Voicing separation and wind farm fears

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Every year since I was first elected I have carried out a summer surgery tour, where I visit 70 towns and villages across the Borders to listen to people’s concerns.

This year I had more than 300 people attend. There are always a myriad of different topics that are brought up, but this year the main issues seemed to concern the spread of wind farms over our countryside and the SNP’s plans for separation.

If you were unable to catch me on my tour this year then I will be restarting my usual schedule of surgeries soon and in the meantime you can visit my constituency office in Hawick High Street.


This summer has so far seen some incredibly-hot weather, with temperatures frequently reaching the high 20s.

Weather snaps can frequently catch more elderly residents off guard, with many of them unable to take proper precautions. Some can become over-exposed to the sun, and may fail to take on the required increased level of food and drink.

That is why I would urge all Borders residents to check in on their elderly friends, relatives and neighbours over the coming weeks.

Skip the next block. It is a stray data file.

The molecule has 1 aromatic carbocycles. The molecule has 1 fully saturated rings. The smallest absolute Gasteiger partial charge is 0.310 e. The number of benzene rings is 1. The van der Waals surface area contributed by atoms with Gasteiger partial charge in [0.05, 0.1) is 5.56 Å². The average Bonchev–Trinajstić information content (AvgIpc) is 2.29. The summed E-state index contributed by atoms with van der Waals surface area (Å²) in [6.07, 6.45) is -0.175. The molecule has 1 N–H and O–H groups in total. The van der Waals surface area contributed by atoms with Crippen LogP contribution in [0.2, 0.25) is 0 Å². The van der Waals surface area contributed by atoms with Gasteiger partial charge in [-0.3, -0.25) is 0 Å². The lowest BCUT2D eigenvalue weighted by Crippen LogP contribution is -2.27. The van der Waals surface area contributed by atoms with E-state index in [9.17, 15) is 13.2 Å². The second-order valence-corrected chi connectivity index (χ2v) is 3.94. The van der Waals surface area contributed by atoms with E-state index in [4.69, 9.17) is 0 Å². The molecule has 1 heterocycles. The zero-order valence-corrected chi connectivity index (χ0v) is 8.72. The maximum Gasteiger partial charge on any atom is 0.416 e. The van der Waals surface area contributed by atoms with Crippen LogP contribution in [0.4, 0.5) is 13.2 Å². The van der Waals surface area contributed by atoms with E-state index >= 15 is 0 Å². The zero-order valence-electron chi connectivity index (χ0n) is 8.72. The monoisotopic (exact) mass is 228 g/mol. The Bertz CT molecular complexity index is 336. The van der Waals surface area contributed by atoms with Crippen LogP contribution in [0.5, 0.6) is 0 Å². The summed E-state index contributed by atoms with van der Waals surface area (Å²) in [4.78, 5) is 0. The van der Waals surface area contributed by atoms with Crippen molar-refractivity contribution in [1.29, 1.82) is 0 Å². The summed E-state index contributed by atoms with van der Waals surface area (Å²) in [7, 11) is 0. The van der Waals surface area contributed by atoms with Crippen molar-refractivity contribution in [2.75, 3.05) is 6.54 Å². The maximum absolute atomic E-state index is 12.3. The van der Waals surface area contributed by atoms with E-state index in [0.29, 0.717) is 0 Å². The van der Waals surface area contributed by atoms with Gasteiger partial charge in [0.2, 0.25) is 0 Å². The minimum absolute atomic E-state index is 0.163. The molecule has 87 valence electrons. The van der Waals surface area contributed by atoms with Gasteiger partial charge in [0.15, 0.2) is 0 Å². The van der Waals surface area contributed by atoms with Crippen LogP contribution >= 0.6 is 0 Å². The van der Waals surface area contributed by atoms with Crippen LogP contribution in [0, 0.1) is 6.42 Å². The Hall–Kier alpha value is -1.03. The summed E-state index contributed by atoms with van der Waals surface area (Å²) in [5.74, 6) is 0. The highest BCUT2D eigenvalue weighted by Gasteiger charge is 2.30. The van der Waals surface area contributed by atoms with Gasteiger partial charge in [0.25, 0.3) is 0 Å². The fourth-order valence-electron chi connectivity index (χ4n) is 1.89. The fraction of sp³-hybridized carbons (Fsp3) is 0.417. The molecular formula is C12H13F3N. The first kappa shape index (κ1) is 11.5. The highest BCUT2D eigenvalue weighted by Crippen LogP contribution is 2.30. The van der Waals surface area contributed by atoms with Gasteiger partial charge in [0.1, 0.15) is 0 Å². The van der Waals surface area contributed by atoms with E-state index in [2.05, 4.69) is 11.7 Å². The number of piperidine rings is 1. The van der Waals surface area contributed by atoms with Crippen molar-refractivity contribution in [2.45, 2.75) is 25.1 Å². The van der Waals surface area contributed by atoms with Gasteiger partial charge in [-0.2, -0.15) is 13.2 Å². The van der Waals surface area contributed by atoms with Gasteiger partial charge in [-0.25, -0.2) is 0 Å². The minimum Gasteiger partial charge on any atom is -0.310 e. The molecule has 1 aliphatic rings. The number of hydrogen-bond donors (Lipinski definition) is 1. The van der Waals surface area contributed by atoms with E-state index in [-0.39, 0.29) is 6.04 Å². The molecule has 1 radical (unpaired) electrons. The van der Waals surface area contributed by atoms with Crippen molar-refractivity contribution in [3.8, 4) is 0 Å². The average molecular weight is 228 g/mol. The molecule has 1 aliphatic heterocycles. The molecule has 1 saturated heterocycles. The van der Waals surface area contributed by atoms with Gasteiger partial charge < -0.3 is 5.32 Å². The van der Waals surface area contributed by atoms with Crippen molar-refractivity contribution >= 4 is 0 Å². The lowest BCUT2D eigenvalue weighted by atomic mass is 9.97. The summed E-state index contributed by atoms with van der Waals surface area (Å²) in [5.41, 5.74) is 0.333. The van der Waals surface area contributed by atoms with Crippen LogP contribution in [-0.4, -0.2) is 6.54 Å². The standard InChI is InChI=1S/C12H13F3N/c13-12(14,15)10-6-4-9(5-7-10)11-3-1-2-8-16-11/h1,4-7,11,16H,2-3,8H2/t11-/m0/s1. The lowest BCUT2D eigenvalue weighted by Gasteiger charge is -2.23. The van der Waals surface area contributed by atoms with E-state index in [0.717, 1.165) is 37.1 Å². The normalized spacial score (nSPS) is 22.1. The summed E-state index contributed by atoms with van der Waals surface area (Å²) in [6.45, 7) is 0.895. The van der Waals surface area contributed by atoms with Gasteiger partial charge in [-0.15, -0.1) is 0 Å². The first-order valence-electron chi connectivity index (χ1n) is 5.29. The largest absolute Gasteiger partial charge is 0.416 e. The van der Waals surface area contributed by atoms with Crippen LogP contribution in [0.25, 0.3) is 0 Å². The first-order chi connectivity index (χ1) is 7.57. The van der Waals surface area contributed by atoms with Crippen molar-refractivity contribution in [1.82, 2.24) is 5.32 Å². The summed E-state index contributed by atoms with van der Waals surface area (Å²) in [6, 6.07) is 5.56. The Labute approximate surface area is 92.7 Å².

The Scottish Government’s plans for separation were dealt a huge blow recently as the Office of Budget Responsibility (OBR) released the North Sea oil revenue projections for the coming years.

They not only showed that oil revenues fell last year, but also predicted that North Sea oil and gas receipts were on a long-term downward trend. This was in stark contrast to the claims of a “second oil boom” for Scotland. One of the separatists’ main economic arguments for breaking away from the rest of the UK is based on increasing oil and gas revenues.

However, these statistics prove that this will not be the case, and it leaves a huge hole in the SNP’s plans. Even based on their most optimistic estimates, it would leave a separate Scotland with a deficit of £8billion.

I believe this provides more evidence as to why we are better staying as part of the UK. Due to the UK economy being larger, we are more able to deal with the volatility of oil and gas revenues.


I have recently voiced concern over the increasing amount of money being spent by NHS Borders on locum staff.

Statistics showed that spending on staff to temporarily work in a local hospital or practice had doubled in the last two years to more than £1.2million.

This rise is due to short-staffing caused by massive cuts to the number of nurses and it is time for the Scottish health secretary to take action to see this bill reduced.